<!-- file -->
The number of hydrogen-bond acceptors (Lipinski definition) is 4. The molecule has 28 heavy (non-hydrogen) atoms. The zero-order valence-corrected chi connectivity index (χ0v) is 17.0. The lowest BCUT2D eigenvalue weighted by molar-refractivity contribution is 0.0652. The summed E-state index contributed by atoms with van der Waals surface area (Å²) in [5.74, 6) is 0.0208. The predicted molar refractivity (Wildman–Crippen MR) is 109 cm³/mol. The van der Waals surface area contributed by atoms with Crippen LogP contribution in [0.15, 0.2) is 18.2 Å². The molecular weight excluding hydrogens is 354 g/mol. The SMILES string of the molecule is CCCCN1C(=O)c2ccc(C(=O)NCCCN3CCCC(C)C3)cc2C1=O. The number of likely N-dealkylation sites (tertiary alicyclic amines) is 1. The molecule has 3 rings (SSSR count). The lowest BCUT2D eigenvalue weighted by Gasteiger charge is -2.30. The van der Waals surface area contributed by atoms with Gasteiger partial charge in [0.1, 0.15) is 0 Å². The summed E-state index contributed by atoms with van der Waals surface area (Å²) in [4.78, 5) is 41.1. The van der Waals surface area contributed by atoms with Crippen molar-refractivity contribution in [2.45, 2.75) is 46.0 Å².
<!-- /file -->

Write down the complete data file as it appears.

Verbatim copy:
The number of hydrogen-bond acceptors (Lipinski definition) is 4. The molecule has 28 heavy (non-hydrogen) atoms. The zero-order valence-corrected chi connectivity index (χ0v) is 17.0. The lowest BCUT2D eigenvalue weighted by molar-refractivity contribution is 0.0652. The summed E-state index contributed by atoms with van der Waals surface area (Å²) in [5.74, 6) is 0.0208. The predicted molar refractivity (Wildman–Crippen MR) is 109 cm³/mol. The van der Waals surface area contributed by atoms with Crippen LogP contribution in [0.15, 0.2) is 18.2 Å². The molecular weight excluding hydrogens is 354 g/mol. The SMILES string of the molecule is CCCCN1C(=O)c2ccc(C(=O)NCCCN3CCCC(C)C3)cc2C1=O. The number of likely N-dealkylation sites (tertiary alicyclic amines) is 1. The molecule has 3 rings (SSSR count). The lowest BCUT2D eigenvalue weighted by Gasteiger charge is -2.30. The van der Waals surface area contributed by atoms with Gasteiger partial charge in [0.1, 0.15) is 0 Å². The summed E-state index contributed by atoms with van der Waals surface area (Å²) in [4.78, 5) is 41.1. The van der Waals surface area contributed by atoms with Crippen molar-refractivity contribution in [2.45, 2.75) is 46.0 Å².